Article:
As noted above, it’s best to use multiple sending and receiving addresses (or even multiple wallets) for transfers via mixing services. For each transfer from one client to another through a mixing service, you randomly spread the Bitcoins among several address combinations. That increases the anonymity that each transfer provides, by reducing correlation based on quantities transferred.
There’s no need to create a wallet at BitLaundry. Create a separate mixing scheme for Bitcoins from each of the appropriate Send addresses in your wallet(s). For destination addresses, use the Request (receiving) addresses of the next wallet(s) in your mixing chain. Specify the desired number of days, and transactions per recipient per day. After reviewing and confirming the scheme, send your Bitcoins to the funding address provided by BitLaundry. Repeat for each sending address.
Bitcoin Fog requires an account, but not an email address. Blockchain requires both. You send your Bitcoins from MultiBit to the deposit address for your mixing-service account. After (at least) several hours, send your Bitcoins to the Request (receiving) addresses for the next client in your mixing chain. With Bitcoin Fog, transfers are split over time (by at least six hours) and you can delay them. For increased anonymity, you can use multiple Bitcoin Fog accounts, one for each of your sending addresses.
To avoid associating Bitcoin wallets with purchases, you can pay through BitLaundry or Blockchain, rather than directly from the wallet. However, a recipient might blacklist mixing services, so there’s some risk of payments being lost. With BitLaundry, don’t split transfers over time, because receiving addresses are sometimes deleted after receiving just one payment. And don not use Bitcoin Fog, because all transfers are split over time by at least six hours.
As you extend your nested VPN chain, it’s arguably best to reconfigure your Whonix instances to connect through the new terminal indirect-connect VPN service. However, if you’re using 3-4 VPN services in your nested chain, especially if it’s a branched chain, having your Whonix instances connect at different nodes would isolate them better from each other. But I don’t recommend using Whonix with less than a two-VPN nested chain.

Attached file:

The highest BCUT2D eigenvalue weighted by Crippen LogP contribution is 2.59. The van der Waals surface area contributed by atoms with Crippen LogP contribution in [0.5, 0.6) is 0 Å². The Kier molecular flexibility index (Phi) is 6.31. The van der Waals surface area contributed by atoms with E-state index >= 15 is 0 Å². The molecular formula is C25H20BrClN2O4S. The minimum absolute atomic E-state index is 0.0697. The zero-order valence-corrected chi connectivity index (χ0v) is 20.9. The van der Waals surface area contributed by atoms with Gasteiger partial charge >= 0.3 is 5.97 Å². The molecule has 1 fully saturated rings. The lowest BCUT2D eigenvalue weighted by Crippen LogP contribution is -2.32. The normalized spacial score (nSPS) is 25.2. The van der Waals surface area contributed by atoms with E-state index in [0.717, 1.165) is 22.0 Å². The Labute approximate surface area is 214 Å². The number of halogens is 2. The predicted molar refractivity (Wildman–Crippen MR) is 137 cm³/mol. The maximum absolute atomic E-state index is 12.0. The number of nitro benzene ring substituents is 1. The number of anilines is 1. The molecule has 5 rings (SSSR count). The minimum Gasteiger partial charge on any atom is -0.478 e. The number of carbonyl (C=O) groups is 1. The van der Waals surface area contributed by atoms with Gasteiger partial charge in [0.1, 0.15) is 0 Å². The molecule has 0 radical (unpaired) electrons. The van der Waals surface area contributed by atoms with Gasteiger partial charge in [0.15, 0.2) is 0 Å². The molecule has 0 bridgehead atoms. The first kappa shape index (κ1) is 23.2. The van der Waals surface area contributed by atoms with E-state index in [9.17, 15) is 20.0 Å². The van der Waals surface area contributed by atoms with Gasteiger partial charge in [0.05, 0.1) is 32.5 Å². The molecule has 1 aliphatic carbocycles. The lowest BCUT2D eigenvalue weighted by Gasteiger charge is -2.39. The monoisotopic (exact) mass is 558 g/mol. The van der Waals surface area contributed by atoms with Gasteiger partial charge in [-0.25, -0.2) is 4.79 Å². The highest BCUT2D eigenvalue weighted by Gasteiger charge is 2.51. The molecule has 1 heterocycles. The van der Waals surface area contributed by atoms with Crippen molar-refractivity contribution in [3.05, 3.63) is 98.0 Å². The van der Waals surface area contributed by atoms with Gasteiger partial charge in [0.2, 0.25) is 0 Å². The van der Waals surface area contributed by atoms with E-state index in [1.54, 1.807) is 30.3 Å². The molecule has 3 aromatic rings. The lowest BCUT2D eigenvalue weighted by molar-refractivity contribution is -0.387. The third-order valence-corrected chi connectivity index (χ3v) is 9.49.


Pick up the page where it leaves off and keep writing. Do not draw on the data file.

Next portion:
In any case, there is a risk (albeit small) in moving Whonix instances to longer nested VPN chains. To help protect against attacks involving evil relays, Tor uses persistent entry guards. And so a client’s entry-guard selection might serve as a fingerprint for correlating activity from multiple VPN-exit IP addresses.
On the other hand, changing entry guards more frequently increases vulnerability to adversaries that run relays (in particular, entry guard relays). In light of a recent paper from the Tor research community, Johnson et al (2013) Users Get Routed: Traffic Correlation on Tor by Realistic Adversaries, there’s been talk of rotating entry guards even less frequently.
If you decide to force Tor to choose new entry guards, it’s easily accomplished. Before switching one of your Whonix gateway VMs to a different VPN exit, run these commands:
sudo su cd /var/lib/tor cat state | more
Note the names of the entry guards (typically three). Then run these commands:
service tor stop rm *
It’s important to stop Tor before clearing /var/lib/tor. Otherwise, it may all get rebuilt during normal shutdown. After rebooting the gateway, give it a few minutes to connect to the Tor network and fix itself, and then run these commands:
sudo su cd /var/lib/tor cat state | more
You should now see a different set of entry guards.